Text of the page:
Friday, September 29, 2017


People have been talking for quite a while now about how good the Yankees farm system is.

We hear a lot about certain prospects... you know, what's going on with them and how they're doing. It's great. But what we don't hear too much is the individual teams and how they're doing. I mean sure, you might catch a snippet of Michael Kay talking about them during a game, but they're usually vague and short descriptions. Unless you live close to one of the teams, there really isn't much coverage of the team's and games, especially at the lower levels of the system. And so, I spoke with Casey about it, and with the minor league seasons being completed, I have decided to do a series about the individual teams, from Class-A SS to AAA. With that being said, let's get started with the Class-A SS Staten Island Yankees of the New York-Penn League. I hope you enjoy this!  

Look, overall the Staten Island Yankees had a good season. Led by manager Julio Mosquera, they finished their season with a record of 46-29, winning the New York-Penn League's McNamara division. In fact, with a .613 winning percentage, they had the best record in the league. Unfortunately, they were knocked from the playoffs in the semifinals by the Hudson Valley Renegades. The Renegades became champs.

(Ashley Marshall/
During the season, Staten Island had a few guys step up and surprise us. One of the best stories was Jorge Guzman, a pitcher acquired in the Brian McCann trade and has emerged as the staff ace. For a better perspective on Guzman and the 2017 Staten Island Yankees, check out this nugget from Pinstriped Prospects.  

Photo: Pinstriped Prospects-Robert M. Pimpsner)
"Guzman finished the season with a 5-3 record, 2.30 ERA, and a 1.04 WHIP in 13 starts. Over that span he threw 66 2/3 innings where he gave up 17 earned runs, 18 walks, and struck out a league-high 88. Guzman consistently threw his fastball in triple-digits (hitting a season-high 102.7 mph velocity), while also showcasing a low-90s change-up and a knee-buckling curveball that averaged 86 mph. What was probably most impressive about this 21-year-old from the Dominican Republic though was his stamina and demeanor on the mound. Guzman’s fastball rarely lost a tick in the later innings of his starts, and he usually found a way to pitch himself out of trouble and avoid “the big inning.” It will be interesting to see what level the Yankees decide to start him next season."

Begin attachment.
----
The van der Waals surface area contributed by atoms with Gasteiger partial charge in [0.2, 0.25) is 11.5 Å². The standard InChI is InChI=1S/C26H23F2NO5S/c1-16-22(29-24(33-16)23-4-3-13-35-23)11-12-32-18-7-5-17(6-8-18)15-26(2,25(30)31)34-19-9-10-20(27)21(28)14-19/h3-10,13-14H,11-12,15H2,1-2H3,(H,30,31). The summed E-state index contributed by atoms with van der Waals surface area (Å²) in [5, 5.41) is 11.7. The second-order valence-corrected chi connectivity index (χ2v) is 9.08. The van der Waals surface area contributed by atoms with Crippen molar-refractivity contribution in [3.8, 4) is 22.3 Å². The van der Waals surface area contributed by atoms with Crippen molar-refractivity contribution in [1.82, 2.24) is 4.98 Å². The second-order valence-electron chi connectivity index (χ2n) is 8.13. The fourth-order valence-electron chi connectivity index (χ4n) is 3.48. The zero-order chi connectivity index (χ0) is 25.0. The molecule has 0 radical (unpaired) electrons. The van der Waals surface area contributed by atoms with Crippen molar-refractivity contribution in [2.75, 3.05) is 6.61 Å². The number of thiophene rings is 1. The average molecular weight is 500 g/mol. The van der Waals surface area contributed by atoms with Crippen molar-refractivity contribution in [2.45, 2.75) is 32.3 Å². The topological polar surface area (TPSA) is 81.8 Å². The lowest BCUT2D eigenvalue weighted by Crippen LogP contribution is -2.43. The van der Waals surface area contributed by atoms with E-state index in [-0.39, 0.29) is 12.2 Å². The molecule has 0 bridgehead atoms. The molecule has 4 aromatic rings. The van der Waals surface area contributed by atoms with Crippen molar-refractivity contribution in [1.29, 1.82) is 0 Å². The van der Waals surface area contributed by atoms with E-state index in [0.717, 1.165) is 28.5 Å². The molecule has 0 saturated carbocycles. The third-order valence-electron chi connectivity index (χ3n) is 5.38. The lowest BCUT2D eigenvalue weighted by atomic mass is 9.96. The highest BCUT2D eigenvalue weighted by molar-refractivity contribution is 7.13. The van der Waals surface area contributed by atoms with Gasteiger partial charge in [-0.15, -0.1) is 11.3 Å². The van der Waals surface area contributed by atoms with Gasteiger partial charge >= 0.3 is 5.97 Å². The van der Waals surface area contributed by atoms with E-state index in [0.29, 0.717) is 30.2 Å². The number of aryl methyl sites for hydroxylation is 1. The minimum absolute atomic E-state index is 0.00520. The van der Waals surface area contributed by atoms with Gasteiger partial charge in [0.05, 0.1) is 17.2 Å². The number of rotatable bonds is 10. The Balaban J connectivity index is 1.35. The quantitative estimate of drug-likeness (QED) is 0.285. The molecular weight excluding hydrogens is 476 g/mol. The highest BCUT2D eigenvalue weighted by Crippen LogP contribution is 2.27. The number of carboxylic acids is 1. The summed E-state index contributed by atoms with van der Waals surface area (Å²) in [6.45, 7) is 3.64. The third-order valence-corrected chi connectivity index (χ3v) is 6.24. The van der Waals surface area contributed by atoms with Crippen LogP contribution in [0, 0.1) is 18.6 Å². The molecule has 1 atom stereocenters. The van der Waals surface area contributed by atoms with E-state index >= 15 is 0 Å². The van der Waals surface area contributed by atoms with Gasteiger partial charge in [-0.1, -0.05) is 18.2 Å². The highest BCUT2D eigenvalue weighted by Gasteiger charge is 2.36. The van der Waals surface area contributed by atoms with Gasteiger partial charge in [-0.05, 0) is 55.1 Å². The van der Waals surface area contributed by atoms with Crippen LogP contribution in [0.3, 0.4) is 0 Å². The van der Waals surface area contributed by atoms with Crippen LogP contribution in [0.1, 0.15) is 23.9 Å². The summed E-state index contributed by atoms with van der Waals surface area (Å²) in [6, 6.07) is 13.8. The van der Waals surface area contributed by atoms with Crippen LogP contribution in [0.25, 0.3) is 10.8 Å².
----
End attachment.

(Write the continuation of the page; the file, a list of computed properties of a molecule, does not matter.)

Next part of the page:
Personally, I'm excited about Guzman, and I really love to keep up with minor league system. I sometimes wish I lived closer to one of these teams so I could be able to cover the games for BYB and share my own perspective. For now, I wanted to share something about this kid... he's something special.

More soon... 

--Michael Carnesi
BYB Writer

Follow me on Twitter: @sevn4evr 

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